Friday brought news of a drug-company maneuver that I had never heard of, and didn’t even realize was possible. First, a bit of background; the stage needs to be set properly.
One of Allergan’s products is Restasis, used for dry eyes, which is an opthalmic formulation of cyclosporine. It’s a valuable part of their portfolio (net revenues of more than a billion dollars per year), but it’s under threat from a patent challenge. Mylan and Teva are both trying to force the drug off patent before its appointed time (which is about 2024). Last December, the US Patent Office granted an inter partes review of the relevant patents, a decision that did not go down well with Allergan or its investors. That form of patent review has been around since 2011 and the America Invents Act, and its purpose is specifically for prior art objections to a granted patent. I’m going to pass on offering an opinion on whether Mylan’s challenge is justified or its chances for success, noting only that getting to the IPR stage does mean that it’s a serious one.
There things stood, as of Friday. Generic challenges to lucrative patented drugs are a regular feature of life in the business, but what happened next wasn’t (or not yet). Allergan announced that they had transferred the patent rights for Restasis to the St. Regis Mohawk Indian Nation, for an up-front payment and continuing annual payments to the tribe. Why would one do such a thing? Well, it turns out that whatever patented IP owned by the tribe is protected from inter partes review challenges by their sovereign immunity. The Mohawks are, then, immediately moving to dismiss the PTO’s actions. Let me tell you, on Friday afternoon the sound of people all over the biopharma world slapping their foreheads was echoing through the boardrooms, office suites, and hallways.
Is this going to hold up? I Am Not A Patent Lawyer, in this question even more than usual, but the opinions I’ve seen so far are that yes, it very likely is. There are apparently several relevant legal precedents, and clearly both Allergan and the St. Regis Mohawk Nation have received expensive legal counsel that it’s a worthwhile effort. I’m going to assume, for the sake of argument, that they’re going to get away with this one as the law stands. So the next question is, should they? Is this a good thing or a bad one?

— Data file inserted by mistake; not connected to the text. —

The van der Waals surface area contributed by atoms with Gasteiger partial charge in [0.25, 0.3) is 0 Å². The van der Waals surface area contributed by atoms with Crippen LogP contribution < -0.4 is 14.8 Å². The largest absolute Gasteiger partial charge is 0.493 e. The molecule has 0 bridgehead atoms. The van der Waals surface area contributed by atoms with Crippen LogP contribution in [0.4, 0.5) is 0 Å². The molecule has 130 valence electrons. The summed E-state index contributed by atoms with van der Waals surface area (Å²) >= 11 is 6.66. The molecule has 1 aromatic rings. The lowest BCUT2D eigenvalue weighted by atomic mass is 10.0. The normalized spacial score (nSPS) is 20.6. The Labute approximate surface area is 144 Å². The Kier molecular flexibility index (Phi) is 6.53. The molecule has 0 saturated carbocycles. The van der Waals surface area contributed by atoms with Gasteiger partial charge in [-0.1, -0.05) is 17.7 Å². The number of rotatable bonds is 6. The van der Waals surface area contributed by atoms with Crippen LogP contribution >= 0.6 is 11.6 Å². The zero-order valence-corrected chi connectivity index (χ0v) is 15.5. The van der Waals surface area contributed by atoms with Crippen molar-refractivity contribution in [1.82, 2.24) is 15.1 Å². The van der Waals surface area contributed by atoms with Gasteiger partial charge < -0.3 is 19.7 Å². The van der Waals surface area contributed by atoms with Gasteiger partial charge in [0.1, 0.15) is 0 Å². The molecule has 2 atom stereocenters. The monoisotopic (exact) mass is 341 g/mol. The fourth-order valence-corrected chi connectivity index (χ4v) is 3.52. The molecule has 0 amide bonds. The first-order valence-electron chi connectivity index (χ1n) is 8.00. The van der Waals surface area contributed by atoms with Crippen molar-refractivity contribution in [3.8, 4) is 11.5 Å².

Awful, as far as I’m concerned. Awful on several levels. For one, this is not how the patent system (for all its flaws) is supposed to work. “The validity of your patents is subject to review, unless you pay off some Indian tribe” does not seem like a good way to run an intellectual property system. This has changed the balance of the system towards whoever has the cash to cut such a deal. At the very least, the whole Hatch-Waxman framework has probably taken a hit. Second, this absolutely cannot help but look like a slimy legal trick, an association the drug industry absolutely does not need any more of. You don’t have to go into the nuances of prior art or the inter partes review system for people to think this deal smells. That fragrance, needless to say, will not stick just to Allergan; the whole industry gets to wear it, as far as the public’s concerned. And third, God help us, this sets a precedent. When CNBC asked the tribe’s lawyer if they were open to doing more deals like this, he asked them to be sure to print his phone number. And this will no doubt engage the attention of other tribes and other lawyers, compounding the damage done in reference to those first two points.
Is there anything that can be done about this? From what I understand, the answer is “Yes, but it’s a matter for Congress”. The law can be changed, and Congress has every right to do so. But think about what Allergan has done for us: now the drug industry is in a situation where it looks bad, once again, and only thing that can be done about it is to bring Congress’ attention to drug patent law and pricing. Probably just in time for the 2018 midterm election. What a clever idea! Thanks so much.
Update: I should note that Allergan is also in Federal court in Texas, arguing that generic companies are infringing its Restasis patents. Casting the Sovereign Immunity Spell doesn’t (as I understand it) affect this, but I await clarification.